Critical number concepts >>> The first three years



Download the PDF of this article here:  Critical number concepts – the first three years
Check out a video for my Top 5 Diagnostic Tasks in Lower Primary here
Watch our free full-length recorded webinar on Key number concepts for F-3 here.

It would be lovely if we had time to teach every concept in maths in the best possible way.  Unfortunately, we often don’t have that much time.  We need to know which concepts are the most critical to spend time on and which can be given a more cursory approach.  I would like to share with you two concepts in number that I have found are the most critical to get right in the first three years of school after working with several thousand children.  In our next edition I will share the three most important number concepts for grades 3-6.  Between them, these five concepts consistently form over 50% of NAPLAN questions each year as well as being pivotal for development of later concepts.

 Quantity:  What changes a number (and what doesn’t)?

One of the first concepts that kids need to establish is number conservation: that each number is unique, as well as what changes a number and what doesn’t.  Far more kids than we often realise come to school with the concept of 1, 2 and “lots”.  They tend to go unseen in our classrooms, so I want to share one of my experiences with you to illustrate what happens.

“Madeline” was a grade one student who could confidently count to 100 in 1s, 5s and 10s and count to 50 in 2s, all with one-to-one correspondence.  She was having difficulties with adding, particularly with regrouping.  Her teacher asked me to find out what was wrong…

I began by asking Maddy to get five unifix blocks.  She got eight.  Now this was not very unusual in the class, but the teacher typically responded, “No Maddy, I said five.”  She then took 3 blocks away from Maddy and sent her off to do the task.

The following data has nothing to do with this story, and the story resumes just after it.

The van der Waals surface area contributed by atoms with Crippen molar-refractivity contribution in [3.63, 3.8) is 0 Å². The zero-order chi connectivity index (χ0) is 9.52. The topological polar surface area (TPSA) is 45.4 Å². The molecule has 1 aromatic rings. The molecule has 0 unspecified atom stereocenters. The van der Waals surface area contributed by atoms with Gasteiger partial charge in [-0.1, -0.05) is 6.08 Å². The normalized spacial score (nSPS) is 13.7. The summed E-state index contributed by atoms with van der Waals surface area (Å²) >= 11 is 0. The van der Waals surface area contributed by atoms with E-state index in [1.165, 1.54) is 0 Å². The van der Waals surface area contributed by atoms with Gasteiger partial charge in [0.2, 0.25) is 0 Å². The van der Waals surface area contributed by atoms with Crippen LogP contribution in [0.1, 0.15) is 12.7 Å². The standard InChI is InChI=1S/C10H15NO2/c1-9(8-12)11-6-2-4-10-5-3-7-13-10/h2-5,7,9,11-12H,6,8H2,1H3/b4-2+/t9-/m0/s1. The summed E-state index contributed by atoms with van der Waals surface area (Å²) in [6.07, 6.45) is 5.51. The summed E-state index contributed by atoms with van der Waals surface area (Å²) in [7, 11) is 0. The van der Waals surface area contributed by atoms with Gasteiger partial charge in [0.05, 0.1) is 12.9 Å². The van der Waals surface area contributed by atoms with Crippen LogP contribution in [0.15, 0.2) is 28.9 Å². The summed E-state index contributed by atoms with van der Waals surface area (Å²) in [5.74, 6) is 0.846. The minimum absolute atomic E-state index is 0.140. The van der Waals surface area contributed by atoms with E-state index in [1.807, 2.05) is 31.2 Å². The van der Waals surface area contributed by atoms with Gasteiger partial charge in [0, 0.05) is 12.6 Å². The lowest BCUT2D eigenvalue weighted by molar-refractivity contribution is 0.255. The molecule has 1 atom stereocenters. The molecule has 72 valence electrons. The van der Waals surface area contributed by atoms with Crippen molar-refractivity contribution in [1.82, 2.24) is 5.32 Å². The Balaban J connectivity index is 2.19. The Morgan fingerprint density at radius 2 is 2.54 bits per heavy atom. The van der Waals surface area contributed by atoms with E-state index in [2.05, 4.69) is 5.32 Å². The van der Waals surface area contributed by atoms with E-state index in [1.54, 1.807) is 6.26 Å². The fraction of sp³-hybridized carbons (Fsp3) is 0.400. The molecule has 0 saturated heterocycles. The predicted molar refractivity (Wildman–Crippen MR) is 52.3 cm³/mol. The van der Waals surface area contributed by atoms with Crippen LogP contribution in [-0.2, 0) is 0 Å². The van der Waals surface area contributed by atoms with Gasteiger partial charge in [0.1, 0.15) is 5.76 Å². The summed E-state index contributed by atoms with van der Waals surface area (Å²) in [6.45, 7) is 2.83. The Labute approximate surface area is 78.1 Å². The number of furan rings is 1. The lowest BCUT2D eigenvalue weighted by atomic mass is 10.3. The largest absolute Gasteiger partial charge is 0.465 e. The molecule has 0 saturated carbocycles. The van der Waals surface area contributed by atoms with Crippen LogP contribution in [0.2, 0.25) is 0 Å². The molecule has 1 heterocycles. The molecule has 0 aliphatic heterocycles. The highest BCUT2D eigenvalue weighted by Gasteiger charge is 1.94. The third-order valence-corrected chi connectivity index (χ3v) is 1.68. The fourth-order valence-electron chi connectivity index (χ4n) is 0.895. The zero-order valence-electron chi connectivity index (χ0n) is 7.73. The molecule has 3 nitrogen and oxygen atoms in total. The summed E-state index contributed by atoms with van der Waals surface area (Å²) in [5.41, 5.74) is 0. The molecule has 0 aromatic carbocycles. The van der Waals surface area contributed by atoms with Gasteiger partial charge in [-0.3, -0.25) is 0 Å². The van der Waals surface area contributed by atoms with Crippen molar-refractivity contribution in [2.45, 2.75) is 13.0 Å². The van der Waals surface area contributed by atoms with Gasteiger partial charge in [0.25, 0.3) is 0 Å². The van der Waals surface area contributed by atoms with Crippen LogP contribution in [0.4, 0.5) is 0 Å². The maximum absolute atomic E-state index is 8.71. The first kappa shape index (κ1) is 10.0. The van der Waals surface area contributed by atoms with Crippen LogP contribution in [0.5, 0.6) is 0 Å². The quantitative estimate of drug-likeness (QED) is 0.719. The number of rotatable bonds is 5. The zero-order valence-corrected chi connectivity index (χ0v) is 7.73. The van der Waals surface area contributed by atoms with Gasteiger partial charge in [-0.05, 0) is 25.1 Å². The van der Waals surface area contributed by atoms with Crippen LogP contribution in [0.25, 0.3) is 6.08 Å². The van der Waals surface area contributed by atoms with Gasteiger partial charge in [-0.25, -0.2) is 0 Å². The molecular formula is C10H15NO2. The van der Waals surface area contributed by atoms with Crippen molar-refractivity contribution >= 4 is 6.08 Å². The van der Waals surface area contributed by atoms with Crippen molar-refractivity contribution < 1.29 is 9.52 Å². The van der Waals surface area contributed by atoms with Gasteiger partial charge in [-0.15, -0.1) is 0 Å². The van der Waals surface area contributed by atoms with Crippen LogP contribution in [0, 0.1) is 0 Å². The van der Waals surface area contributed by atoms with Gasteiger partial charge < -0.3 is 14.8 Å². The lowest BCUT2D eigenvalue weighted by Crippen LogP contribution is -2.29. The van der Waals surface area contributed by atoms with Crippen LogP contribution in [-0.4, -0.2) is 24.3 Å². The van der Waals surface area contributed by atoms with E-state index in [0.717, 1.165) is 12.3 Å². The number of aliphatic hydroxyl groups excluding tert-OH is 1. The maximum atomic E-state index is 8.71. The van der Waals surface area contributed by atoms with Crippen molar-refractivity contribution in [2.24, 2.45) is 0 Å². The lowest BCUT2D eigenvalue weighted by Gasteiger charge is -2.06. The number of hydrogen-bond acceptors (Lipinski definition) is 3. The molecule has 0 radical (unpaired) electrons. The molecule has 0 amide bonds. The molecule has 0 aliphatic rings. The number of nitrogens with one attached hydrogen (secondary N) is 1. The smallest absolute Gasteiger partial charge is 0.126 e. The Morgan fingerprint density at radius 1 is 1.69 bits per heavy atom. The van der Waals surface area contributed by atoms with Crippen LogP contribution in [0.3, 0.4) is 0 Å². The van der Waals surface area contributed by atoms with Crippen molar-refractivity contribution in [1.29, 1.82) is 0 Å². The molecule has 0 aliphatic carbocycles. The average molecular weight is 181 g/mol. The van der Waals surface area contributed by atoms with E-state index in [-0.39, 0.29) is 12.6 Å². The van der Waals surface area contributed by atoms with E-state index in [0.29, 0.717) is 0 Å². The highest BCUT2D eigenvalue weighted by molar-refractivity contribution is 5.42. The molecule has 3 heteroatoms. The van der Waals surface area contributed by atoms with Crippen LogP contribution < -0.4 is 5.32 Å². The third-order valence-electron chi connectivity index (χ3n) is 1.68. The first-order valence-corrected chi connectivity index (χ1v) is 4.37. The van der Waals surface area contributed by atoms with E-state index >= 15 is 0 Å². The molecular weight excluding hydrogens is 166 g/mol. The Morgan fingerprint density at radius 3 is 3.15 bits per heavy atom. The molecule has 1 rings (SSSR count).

The problem was evident in Maddy’s actions, but remained undiagnosed because of her counting skills.  So I asked her a very simple question, “Do you have five blocks?” to which Maddy replied, “Yes”.  I asked her to count them.  She pointed to each one in turn and confidently counted “one, two, three, four, five, six, seven, eight”.  So I asked again, “Do you have five blocks?” to which she replied, “Yes”.  Maddy’s teacher at this point began to look significantly concerned.

I went and got five blocks.  I asked Maddy to count them, which she did successfully.  I then asked her if I had five blocks (“yes”), if she also had five blocks (“yes”), and if we therefore had the same number of blocks (“yes”).  The concerned look deepened.

I clicked the five unifix blocks together into a single line and then repeated with the eight blocks.  The line of eight blocks was clearly longer than that with five blocks.  Yet Maddy persisted in thinking that there were the same amount in each line, and believed that both were “five”.

I reduced the number of blocks to three in one of the lines and five in the other.  Yet again the same misconception persisted.  It wasn’t until one of the lines became two blocks and the other was three blocks that Maddy’s answer changed.  She was very emphatic in her answers that those were different numbers.  She demonstrated by breaking apart the two and holding one in each hand.  Three didn’t work like that so it must be different… as must 5 and 8.

Maddies blocks

Maddie’s blocks:  She thinks these are all five…

 

To diagnose problems like this try these simple tasks:

  • Ask student to get 6 blocks.
  • Ask students to draw 6 blocks, not in a straight line but arranged differently (e.g. into a circle).
  • Drop counters into an opaque cup.  Keep your arm moving without actually dropping any counters in.  Do they keep counting?  How about if you drop some, do they count the cropped object and then count it again when you put it into the cup?
  • Make a line of 6 similar objects.  Then move the objects in plain sight (e.g. spreading them out, moving them around or arranging them into a circle instead of a straight line).  Does the student need to count them again to check how many there are?  You can also try this using MAB blocks for older children (e.g. does two tens and three ones become 32 when the blocks are shifted?)
  • Make a mixed group of objects (e.g. a shell, a pencil and a book together) and ask the student to count them.
  • Try counting mixed colours of the same object.